A navy commander has told of his crew's delight after delivering aid to earthquake hit Haiti.
RFA Largs Bay has just returned from a mission to help supply the stricken country with aid.
While there the ship's crew carried out two urgent tasks for the World Food Programme.
The first was the delivery of enough food to feed 400,000 people for two weeks, near the capital Port Au Prince.
The second task at Anse a Veau involved a community which had been completely cut off by land slips and floods, and had survived on occasional air drops from the World Food Programme.
The aid delivered was enough to feed the community of 20,000 for two weeks.
Captain Ian Johnson, the commanding officer of Largs Bay, which was anchored in Stokes Bay before returning to its base at Marchwood yesterday afternoon, said: 'When we first arrived we didn't get the feeling of devastation because of where we were in Port Au Prince.
'As we moved out on to our second task, we started to get a real feel for the level of devastation and hardship that these people were having to go through.
'The guys were standing up to their knees in water in hot conditions passing food between them to the shore.
'These people had been without food for a considerable amount of time.'
Among the supplies the crew gave out included rice, peas, beans, vegetable oil, salt, boxes of corn soya and ready meals.
They also handed out materials including temporary shelters for those who have lost their homes, heavy construction equipment to clear and rebuild devastated towns, vehicles to transport key medical staff and supplies, and water purification tablets.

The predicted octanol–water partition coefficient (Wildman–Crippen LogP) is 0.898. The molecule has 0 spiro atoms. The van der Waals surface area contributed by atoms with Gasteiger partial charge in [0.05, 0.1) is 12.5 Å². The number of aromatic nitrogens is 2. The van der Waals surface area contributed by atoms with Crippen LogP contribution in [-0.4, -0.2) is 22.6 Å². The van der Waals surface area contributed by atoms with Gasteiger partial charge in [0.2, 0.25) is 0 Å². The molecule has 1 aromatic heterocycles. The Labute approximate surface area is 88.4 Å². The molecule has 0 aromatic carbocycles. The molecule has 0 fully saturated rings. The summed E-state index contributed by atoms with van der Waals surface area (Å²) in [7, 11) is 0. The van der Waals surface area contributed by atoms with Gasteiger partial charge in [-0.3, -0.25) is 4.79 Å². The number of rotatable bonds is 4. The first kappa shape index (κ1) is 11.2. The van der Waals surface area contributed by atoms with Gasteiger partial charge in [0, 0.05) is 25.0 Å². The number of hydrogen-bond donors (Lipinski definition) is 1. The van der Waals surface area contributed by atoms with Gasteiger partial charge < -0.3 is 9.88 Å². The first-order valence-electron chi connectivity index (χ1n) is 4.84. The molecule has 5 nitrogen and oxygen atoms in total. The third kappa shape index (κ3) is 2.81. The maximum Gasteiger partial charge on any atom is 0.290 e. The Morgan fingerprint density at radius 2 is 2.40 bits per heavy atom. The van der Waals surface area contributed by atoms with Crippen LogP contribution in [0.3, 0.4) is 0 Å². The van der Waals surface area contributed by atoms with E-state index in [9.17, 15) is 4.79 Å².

Capt Johnson described the operation as a real 'team effort'.
'The whole experience of sailing from Marchwood to Haiti and back in two months has been a whirlwind of planning and execution and has demonstrated the utility and flexibility of the RFA,' he said.
'We were delighted to be able to assist and we felt we were making a difference.'
Surgeon Lieutenant Jim Watchorn, worked in a clinic around 50 miles from Port Au Prince.
He said: 'For me, it was a realisation that there were more problems here than an earthquake.
'There were all sorts of patients, people with chronic diseases like HIV and malaria, and there were people who had been injured from the earthquake who had their treatment and were recovering. We were there to rebuild and help them get a roof over their heads.
'It's rewarding but it felt like what I was doing was a very small contribution to what needed to be done.
'But being able to help out and treat the patients was a great experience.'
On board Largs Bay, which left for Haiti in February, included members of the Royal Fleet Auxiliary, Royal Navy, Royal Marines and Royal Logistic Corps.
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